Traits and well being a reciprocal story - spsp 2013 - chris martin

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Information about Traits and well being a reciprocal story - spsp 2013 - chris martin
Health & Medicine

Published on January 23, 2013

Author: chrismartin76



As the life sciences evolve, theories of unidirectional effects often get replaced by theories involving cyclic or reciprocal effects. One area where effects have been considered unidirectional until now is trait theory. In fact, the Big Five are generally posited to be stable, and when change is discussed, a trait is considered as either an agent of change or a patient of change, but never both simultaneously. With regard to well-being, traits are almost always treated as agents of change. We recommend a revision to this model, by putting forth a reciprocal model of causality between well-being and traits. Using panel data from the Midlife in the United States random digit dialing sample of adults (N = 1602), we show that there is a reciprocal loop between psychological well-being and the Big Five, with extraversion and neuroticism being the most important factors on the trait side. These data call into question the set point theory of well-being, and they indicate that Fredrickson’s broaden-and-build mechanism of positive affect operates on larger time scales. The notable role of extraversion and neuroticism suggest that the attachment–avoidance system predicts exposure to positive vs. negative life events, and this system is in turn modulated by exposure to positive vs. negative events.

Psychological Well-Being andthe Big Five: A Reciprocal StoryChris C. Martin & Corey L. M. KeyesDept. of Sociology, Emory University, Atlanta, GALifespan Social–Personality Preconference 2013Fourteenth Annual Meeting of SPSP, New Orleans,

IntroductionAs the life sciences progress: Decline in theories of unidirectional effects Rise in theories of cyclic and reciprocal effects e.g., biological coevolution, gene-culturecoevolution, family systemsPersonality psychology is a “late bloomer.”

Longitudinal Trait Change: A HistoryFirst Generation (Trait theorists)Emphasized stability, not change, to establish validityDid not use longitudinal methodsSecond Generation:Change over time was studied, with a focus onstability, maturity, and individual differencesThird Generation:Life events, genetics, sociogenomics, reciprocalcausation

First GenerationContextPsychoanalytic theory preceded trait theoryStudying traits required theoretical justificationBasis of traits was lexicalArguments About StabilityCritics of traits emphasized situational varianceCounter-arguments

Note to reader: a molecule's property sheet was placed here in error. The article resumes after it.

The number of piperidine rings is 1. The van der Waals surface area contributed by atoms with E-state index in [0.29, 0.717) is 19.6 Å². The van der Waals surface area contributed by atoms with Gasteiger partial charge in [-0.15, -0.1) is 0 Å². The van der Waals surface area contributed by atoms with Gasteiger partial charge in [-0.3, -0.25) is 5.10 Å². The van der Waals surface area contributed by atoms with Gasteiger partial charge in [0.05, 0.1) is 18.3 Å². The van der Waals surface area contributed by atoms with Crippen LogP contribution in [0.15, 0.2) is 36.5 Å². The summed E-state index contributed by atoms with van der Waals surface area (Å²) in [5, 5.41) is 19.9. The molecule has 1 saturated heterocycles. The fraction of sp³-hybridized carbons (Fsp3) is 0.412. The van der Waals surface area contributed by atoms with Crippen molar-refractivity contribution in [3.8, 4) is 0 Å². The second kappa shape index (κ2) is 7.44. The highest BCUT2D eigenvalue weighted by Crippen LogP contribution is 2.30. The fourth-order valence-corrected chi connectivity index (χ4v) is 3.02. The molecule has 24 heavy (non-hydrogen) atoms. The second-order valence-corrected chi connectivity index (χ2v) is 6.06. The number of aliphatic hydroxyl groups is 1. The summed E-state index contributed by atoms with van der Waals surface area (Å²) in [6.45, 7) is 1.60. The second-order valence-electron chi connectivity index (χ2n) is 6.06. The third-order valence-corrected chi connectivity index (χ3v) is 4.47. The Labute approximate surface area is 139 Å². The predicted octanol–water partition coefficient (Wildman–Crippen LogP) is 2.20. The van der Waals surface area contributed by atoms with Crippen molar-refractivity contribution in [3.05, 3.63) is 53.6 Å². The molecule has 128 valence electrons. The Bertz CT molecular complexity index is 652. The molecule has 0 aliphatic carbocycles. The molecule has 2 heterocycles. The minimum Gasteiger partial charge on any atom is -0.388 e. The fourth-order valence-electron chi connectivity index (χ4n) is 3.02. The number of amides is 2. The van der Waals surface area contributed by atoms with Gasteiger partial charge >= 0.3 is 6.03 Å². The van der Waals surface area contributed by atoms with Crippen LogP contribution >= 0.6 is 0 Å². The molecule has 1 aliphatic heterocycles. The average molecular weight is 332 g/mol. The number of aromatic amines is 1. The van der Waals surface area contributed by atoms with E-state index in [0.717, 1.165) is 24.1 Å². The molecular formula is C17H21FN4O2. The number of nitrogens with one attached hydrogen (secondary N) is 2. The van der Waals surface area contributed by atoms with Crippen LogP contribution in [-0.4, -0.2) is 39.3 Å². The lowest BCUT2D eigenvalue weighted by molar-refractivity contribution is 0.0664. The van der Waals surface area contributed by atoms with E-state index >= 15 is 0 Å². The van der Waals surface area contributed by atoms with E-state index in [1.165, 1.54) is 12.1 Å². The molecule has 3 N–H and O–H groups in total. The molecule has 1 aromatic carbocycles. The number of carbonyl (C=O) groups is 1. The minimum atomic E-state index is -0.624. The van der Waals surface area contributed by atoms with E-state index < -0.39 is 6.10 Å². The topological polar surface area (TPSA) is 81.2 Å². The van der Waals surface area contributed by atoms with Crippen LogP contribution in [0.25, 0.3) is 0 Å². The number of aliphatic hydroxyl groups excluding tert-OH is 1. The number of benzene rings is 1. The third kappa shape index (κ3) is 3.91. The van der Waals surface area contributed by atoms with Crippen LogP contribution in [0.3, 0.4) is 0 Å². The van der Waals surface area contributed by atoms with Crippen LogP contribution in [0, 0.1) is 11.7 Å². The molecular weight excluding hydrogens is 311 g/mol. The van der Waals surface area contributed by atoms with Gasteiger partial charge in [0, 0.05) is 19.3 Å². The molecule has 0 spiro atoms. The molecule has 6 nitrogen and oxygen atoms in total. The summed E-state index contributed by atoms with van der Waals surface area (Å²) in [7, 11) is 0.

Second GenerationPattern: Gradual change from stability to change asfocus of researchThree Strains:Stability and Rank-Order Consistency -- Quantifying stability over the lifespan’s segmentsMaturation and Mean-Level Change -- Uncovering common maturation processesIndividual Differences-- Examining heterogeneity of trajectories--Life events

Third Generation: Causal ExplorationExplanations of both personality consistency andchange:Personality Consistency (Roberts & Caspi, 2003)--Genetic effects-- Attraction, selection, evocation, etc.-- Meta-process: identity clarityPersonality Change (Trzesniewski et al., 2003)-- Roles, social learning-- Work experiences, Relationshipexperiences, Historical/Political Factors

Recent Research ISpecht, Egloss, & Schmukle (2012) Examiningmechanisms of personality maturation: The impact oflife satisfaction on the Big Five--German sample--Increases in life satisfaction covaried with positiveincreases in traits--Increase fit to environment may drive upsatisfaction, which may then motivate personalitychange--Personality change may increase social rewards, whichincrease satisfactionLimitations--Only life satisfaction was measured

Recent Research IIHill, Turiano, Mroczek, & Roberts (2012) Examiningconcurrent and longitudinal relations betweenpersonality traits and social well-being in adulthood--American sample (MIDUS)--Incorporated four facets of social well-being--Latent growth curve analyses--Discovered covariation of social well-being and Big Fivetrait development

Overview of Current Study--Study of covariation between trait change and well-being change--Incorporate three types of well-being Emotional Wellbeing (EWB): Pertains to affective state (PA, SWLS) Psychological Wellbeing (PWB): Pertains to existential coping Social Wellbeing (SWB): Pertains to integration and connectedness

Psychological Well-Being (Ryff)--Based on eudaimonia, an Aristotelian concept--Draws on conceptions from Erikson, Jung, Allport, Maslow, Rogers, and others--Dimensions are: • Self-acceptance • Purpose in Life • Environmental Mastery • Positive Relations • Personal Growth • Autonomy

Social Well-Being--Based on sociological conceptions of well-being--Draws on Durkheim, Seeman, and Marx--Dimensions are: • Social integration • Social acceptance • Social contribution • Social actualization • Social coherence

Mid-Life Development in the U.S. (MIDUS)--MIDUS I (1995-96) and MIDUS II (2004-2006)-- Non-institutionalized, English-speakingadults, ages 25-74-- Random digit dialing led to phone interview andquestionnaire